Hi, y’all, this page is focused on the Batelle-Darby Metro Park located roughly 30 minutes west of Columbus, Ohio.  We were asked to document 4 plants that prefer limestone-rich soil, 2 invasive plants and 2 flowers with exserted stamen.  Unfortunately, I had missed the initial field trip, so in the time I had on hand I could only find 3 plants preferring lime, 1 invasive plant and 1 flower with exserted stamen.   These plants are listed below.  Additionally, as you scroll down the page you will find several paragraphs describing the geologic and natural history of central Ohio!

Black Walnut

(Juglans nigra)

Black walnut is a tree that can be found all over the Eastern United States.  It’s characterized by alternate pinnately compound leaves with many small leaflets.  The heartwood has a beautiful dark color, which makes these trees highly sought after for sawtimber.  Another diagnostic feature of this species is that the insides of the branches are dark and somewhat hollow.  If you don’t mind destructive sampling, taking a knife to a small branch to see the insides can be a good way of identifying black walnut.  Unfortunately, because the wood is so popular, most large walnuts have been harvested, and what remains are either small or misshapen.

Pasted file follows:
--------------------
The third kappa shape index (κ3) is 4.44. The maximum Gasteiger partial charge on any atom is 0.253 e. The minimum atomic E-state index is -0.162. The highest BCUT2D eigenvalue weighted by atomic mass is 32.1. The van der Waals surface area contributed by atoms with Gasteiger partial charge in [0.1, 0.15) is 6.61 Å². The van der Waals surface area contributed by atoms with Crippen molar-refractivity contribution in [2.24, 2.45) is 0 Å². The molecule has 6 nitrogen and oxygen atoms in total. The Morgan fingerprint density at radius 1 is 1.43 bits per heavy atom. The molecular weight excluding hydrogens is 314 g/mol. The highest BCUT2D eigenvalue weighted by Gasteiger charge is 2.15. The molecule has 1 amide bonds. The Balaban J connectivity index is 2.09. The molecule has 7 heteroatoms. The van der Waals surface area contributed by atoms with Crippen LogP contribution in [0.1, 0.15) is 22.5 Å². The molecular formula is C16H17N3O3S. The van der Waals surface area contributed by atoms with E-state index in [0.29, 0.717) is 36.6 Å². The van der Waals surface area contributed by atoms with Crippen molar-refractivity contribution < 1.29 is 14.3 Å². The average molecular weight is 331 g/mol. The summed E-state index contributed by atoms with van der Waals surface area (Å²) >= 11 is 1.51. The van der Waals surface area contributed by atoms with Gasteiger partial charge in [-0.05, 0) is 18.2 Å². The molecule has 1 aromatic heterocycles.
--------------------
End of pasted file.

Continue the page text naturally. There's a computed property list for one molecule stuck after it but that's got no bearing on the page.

Black walnut tree.

Black Raspberry

(Rubus occidentalis)

Black raspberry is a deciduous shrub native to eastern North America.  This species is commonly cultivated to bring you the raspberries you see in stores, and many cultivars are crossbred to make the best yield possible.  Although farmers try their best to maximize production, the yields of these fruits are comparatively low, making them often expensive to purchase.

Black raspberry bush.

Eastern Redcedar

(Juniperus virginiana)

Eastern redcedar is a common conifer in the Eastern United States, although it is not actually a cedar.  The heartwood has a reddish tint, and the tree is used for fenceposts and firewood mostly.  Perfumes can utilize an oil from the leaves to produce a pleasant fragrance, and the berries can be used for spices!

Eastern redcedar sapling.

Callery Pear

(Pyrus calleryana)

Callery pear is the one invasive I could find in Battelle-Darby.  It was originally planted as an ornamental by landscapers because of its broad, dense canopy and preferred shape.  The plant quickly fell out of favor for two main reasons, the first being that it is vulnerable to wind damage, something you don’t want in the windy Midwest.  Because of this, as the trees got older, they would begin to strew branches about yards, creating a difficult cleanup job for the landowner.  The second reason is that while in bloom, the flowers produce a stench often compared to rotting meat, which can stink up the entire neighborhood.  Add the facts that this plant is not native and outcompetes native plants in the understory, and we can safely classify it as an invasive species.  Ohio is on the right track for managing this ornamental, effective at the beginning of 2023 (this year!), it has become illegal to sell or plant this species.  Hopefully, this means we’ll be seeing and smelling this plant much less often!